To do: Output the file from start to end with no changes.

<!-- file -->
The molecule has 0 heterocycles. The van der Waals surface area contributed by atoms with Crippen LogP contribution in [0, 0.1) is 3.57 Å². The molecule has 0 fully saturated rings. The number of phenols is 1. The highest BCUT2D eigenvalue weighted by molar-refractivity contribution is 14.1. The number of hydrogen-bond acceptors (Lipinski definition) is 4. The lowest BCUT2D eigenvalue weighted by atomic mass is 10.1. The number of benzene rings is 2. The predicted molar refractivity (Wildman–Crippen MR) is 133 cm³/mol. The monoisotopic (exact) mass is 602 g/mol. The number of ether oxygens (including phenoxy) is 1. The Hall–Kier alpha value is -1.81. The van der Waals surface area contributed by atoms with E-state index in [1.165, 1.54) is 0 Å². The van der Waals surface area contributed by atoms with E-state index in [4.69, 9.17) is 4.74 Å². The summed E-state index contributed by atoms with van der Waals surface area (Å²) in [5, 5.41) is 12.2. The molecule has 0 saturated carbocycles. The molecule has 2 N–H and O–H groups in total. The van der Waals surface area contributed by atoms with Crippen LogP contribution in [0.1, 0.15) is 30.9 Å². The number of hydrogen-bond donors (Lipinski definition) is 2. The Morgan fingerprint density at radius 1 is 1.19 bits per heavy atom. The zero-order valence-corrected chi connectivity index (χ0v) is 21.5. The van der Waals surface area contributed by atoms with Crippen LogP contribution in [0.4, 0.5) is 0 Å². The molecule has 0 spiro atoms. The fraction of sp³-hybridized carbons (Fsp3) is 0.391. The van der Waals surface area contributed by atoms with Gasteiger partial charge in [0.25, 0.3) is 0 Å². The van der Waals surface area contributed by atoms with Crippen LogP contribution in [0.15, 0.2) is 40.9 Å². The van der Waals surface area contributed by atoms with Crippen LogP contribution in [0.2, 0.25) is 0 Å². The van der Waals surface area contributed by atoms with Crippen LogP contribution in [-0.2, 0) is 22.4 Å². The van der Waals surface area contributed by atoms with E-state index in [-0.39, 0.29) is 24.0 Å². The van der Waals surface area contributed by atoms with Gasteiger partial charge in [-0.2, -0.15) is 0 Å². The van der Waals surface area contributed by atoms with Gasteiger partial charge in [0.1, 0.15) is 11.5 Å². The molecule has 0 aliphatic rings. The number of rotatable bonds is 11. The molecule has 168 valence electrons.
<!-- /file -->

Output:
The molecule has 0 heterocycles. The van der Waals surface area contributed by atoms with Crippen LogP contribution in [0, 0.1) is 3.57 Å². The molecule has 0 fully saturated rings. The number of phenols is 1. The highest BCUT2D eigenvalue weighted by molar-refractivity contribution is 14.1. The number of hydrogen-bond acceptors (Lipinski definition) is 4. The lowest BCUT2D eigenvalue weighted by atomic mass is 10.1. The number of benzene rings is 2. The predicted molar refractivity (Wildman–Crippen MR) is 133 cm³/mol. The monoisotopic (exact) mass is 602 g/mol. The number of ether oxygens (including phenoxy) is 1. The Hall–Kier alpha value is -1.81. The van der Waals surface area contributed by atoms with E-state index in [1.165, 1.54) is 0 Å². The van der Waals surface area contributed by atoms with E-state index in [4.69, 9.17) is 4.74 Å². The summed E-state index contributed by atoms with van der Waals surface area (Å²) in [5, 5.41) is 12.2. The molecule has 0 saturated carbocycles. The molecule has 2 N–H and O–H groups in total. The van der Waals surface area contributed by atoms with Crippen LogP contribution in [0.1, 0.15) is 30.9 Å². The number of hydrogen-bond donors (Lipinski definition) is 2. The Morgan fingerprint density at radius 1 is 1.19 bits per heavy atom. The zero-order valence-corrected chi connectivity index (χ0v) is 21.5. The van der Waals surface area contributed by atoms with Crippen LogP contribution in [0.4, 0.5) is 0 Å². The molecule has 0 spiro atoms. The fraction of sp³-hybridized carbons (Fsp3) is 0.391. The van der Waals surface area contributed by atoms with Gasteiger partial charge in [0.25, 0.3) is 0 Å². The van der Waals surface area contributed by atoms with Crippen LogP contribution in [0.15, 0.2) is 40.9 Å². The van der Waals surface area contributed by atoms with Crippen LogP contribution in [0.2, 0.25) is 0 Å². The van der Waals surface area contributed by atoms with Crippen LogP contribution in [-0.2, 0) is 22.4 Å². The van der Waals surface area contributed by atoms with E-state index in [-0.39, 0.29) is 24.0 Å². The van der Waals surface area contributed by atoms with Gasteiger partial charge in [-0.2, -0.15) is 0 Å². The van der Waals surface area contributed by atoms with Gasteiger partial charge in [0.1, 0.15) is 11.5 Å². The molecule has 0 aliphatic rings. The number of rotatable bonds is 11. The molecule has 168 valence electrons.